I am well aware that there is a danger that it seems as if I glorify individuals and events. Therefore it is very important to me that the images not seen as single images, but that they viewed in the context, so you see the characters and their actions as phenomena, and each image is part of the story. In this way I take, as an artist, each part serious, as I toil to make each picture one by one and unravel the story, which I put together in a larger context, in an analytical approach to the events.
Now we’ve talked about some paintings, but the exhibition also includes installations?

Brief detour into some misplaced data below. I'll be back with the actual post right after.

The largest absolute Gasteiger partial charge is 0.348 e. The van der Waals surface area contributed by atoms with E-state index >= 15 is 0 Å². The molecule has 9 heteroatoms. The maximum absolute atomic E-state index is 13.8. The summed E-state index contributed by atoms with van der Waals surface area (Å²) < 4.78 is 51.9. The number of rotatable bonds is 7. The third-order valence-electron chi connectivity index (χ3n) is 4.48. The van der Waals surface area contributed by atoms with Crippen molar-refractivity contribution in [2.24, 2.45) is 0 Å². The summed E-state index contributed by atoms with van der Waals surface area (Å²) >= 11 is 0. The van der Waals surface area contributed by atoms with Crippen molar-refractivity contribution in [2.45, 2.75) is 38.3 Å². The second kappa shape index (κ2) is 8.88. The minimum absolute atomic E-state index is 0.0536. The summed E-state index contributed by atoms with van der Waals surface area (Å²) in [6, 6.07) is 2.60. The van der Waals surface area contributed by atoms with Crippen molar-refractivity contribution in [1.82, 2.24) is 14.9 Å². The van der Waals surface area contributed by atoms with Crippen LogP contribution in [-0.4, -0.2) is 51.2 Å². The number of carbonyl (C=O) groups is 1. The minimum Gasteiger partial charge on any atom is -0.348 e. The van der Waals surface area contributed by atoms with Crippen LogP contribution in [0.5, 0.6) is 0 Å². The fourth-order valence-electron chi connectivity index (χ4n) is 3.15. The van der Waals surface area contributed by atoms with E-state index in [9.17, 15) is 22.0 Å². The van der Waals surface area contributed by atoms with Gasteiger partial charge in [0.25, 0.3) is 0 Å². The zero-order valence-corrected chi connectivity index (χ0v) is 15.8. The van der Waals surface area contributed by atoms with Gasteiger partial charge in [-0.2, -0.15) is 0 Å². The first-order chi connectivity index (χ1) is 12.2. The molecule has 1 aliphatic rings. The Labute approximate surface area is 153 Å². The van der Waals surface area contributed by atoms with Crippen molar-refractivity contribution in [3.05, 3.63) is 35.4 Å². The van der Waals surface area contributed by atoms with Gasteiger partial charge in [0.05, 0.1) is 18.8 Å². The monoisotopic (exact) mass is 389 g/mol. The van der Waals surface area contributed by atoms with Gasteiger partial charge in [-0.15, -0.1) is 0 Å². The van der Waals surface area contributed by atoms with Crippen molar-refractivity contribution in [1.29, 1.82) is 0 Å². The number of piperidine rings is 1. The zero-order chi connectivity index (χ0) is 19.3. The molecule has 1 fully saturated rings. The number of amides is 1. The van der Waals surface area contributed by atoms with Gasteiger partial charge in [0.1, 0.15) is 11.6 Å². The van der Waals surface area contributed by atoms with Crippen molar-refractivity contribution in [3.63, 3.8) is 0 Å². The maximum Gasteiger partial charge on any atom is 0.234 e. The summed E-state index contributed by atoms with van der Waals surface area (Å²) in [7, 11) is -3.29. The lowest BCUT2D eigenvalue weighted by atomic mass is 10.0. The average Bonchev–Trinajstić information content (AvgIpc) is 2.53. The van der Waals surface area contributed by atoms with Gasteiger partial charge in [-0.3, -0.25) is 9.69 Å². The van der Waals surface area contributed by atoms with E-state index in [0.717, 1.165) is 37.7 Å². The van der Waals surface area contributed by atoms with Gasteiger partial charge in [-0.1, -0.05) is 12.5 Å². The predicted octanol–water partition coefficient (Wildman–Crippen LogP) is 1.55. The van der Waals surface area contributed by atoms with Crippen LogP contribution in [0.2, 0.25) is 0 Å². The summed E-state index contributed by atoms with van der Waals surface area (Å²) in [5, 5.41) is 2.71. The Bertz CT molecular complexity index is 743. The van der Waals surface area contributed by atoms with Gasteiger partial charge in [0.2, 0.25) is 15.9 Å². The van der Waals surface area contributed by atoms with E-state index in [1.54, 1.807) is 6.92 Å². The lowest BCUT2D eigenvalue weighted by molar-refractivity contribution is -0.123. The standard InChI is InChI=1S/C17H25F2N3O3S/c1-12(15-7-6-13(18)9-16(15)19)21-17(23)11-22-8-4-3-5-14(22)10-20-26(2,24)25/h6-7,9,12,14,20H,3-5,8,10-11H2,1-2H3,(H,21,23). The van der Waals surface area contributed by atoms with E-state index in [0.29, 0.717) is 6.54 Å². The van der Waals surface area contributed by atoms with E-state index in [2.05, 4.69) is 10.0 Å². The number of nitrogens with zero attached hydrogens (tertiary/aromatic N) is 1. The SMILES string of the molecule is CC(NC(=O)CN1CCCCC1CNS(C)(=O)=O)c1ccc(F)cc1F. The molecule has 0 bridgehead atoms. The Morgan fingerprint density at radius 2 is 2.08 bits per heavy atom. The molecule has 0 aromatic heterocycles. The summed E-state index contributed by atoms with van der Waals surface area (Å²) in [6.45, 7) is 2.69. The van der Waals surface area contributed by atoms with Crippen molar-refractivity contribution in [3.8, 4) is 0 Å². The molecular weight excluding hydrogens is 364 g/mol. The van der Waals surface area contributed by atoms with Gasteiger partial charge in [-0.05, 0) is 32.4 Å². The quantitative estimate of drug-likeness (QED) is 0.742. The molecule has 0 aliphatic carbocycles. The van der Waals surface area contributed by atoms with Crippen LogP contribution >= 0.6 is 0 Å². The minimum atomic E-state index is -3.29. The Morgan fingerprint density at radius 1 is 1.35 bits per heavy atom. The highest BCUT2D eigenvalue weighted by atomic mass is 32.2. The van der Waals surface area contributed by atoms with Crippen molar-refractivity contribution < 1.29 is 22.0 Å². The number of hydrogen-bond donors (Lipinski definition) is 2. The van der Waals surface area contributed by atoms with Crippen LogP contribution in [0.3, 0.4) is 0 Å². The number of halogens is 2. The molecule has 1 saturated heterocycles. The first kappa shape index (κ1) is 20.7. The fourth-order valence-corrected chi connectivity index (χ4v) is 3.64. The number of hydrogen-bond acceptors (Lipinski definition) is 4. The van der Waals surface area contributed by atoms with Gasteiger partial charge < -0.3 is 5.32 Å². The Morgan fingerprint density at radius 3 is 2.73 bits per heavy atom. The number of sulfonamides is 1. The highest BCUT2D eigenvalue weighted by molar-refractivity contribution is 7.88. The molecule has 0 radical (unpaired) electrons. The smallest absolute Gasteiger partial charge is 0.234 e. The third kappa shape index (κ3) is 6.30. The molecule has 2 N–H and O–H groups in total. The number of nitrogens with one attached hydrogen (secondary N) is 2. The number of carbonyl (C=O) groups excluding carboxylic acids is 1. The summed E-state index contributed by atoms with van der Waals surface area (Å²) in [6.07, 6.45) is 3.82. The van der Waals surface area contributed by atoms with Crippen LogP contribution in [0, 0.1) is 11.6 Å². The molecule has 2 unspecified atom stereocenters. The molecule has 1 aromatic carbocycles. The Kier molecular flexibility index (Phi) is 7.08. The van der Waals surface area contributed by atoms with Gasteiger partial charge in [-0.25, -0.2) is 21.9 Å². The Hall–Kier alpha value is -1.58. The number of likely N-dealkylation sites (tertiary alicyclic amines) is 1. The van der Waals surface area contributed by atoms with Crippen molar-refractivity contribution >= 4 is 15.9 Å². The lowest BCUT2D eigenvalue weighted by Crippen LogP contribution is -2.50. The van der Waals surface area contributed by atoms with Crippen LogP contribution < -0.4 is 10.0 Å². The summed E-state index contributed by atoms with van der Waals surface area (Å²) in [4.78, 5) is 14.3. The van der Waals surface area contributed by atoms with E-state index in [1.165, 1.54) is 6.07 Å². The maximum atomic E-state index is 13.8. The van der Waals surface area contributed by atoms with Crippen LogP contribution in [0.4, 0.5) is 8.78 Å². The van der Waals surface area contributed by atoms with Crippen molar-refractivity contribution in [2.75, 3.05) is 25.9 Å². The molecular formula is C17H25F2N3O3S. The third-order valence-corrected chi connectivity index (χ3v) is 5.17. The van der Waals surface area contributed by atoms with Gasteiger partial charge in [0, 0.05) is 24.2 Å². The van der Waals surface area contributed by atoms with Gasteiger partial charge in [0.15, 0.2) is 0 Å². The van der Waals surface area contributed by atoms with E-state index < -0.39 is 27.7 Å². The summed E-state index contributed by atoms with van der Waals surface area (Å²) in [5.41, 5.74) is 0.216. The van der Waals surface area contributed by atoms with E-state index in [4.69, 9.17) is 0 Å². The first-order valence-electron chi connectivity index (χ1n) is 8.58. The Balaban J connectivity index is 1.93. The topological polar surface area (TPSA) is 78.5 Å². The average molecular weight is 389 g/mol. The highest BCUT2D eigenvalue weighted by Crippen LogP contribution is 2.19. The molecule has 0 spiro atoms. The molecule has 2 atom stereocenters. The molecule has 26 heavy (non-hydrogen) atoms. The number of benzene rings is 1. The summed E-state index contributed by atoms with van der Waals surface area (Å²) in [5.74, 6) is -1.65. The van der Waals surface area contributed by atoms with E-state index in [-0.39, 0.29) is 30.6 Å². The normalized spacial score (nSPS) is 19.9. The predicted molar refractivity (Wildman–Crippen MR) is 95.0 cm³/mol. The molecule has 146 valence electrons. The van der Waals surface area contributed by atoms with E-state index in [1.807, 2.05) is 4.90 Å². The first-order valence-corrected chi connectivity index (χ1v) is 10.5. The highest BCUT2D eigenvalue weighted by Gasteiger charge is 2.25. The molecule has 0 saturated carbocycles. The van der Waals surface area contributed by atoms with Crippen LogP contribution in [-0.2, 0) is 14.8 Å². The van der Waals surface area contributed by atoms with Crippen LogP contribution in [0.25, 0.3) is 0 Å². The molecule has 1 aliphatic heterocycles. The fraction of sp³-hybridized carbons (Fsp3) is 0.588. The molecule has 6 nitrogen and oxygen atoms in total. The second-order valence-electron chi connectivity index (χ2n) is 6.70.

Some of the paintings and drawings are part of installations, but yes, I have made a model of Mumbai’s opulent Hotel Taj Mahal for a video installation, about the Pakistani terrorists in the Mumbai attacks 2008 shot indiscriminately in the crowds and killed altogether 154 people. It was a martyr / suicide operation, but it is unclear what they were trying to achieve. The terrorists also attacked Victoria Station where they shot a lot of ordinary people, and proceeded to attack a hospital for poor women with children. All this, was to draw attention to what? In such terrorist attacks, one would have believed that there was some specific point to it, but it seems to be absent in the argument sequence, which becomes remarkably hollow and pointless. In the installation you see, projected on the model of Hotel Taj Mahal, an enacted video of the surviving terrorist recounting his story from his falling out with his parents, over his recruitment and training to the final terrorist act, which was aimed at the ultimate goal: to get in the media. The text in the video is taken from his confession reprinted in Indian news.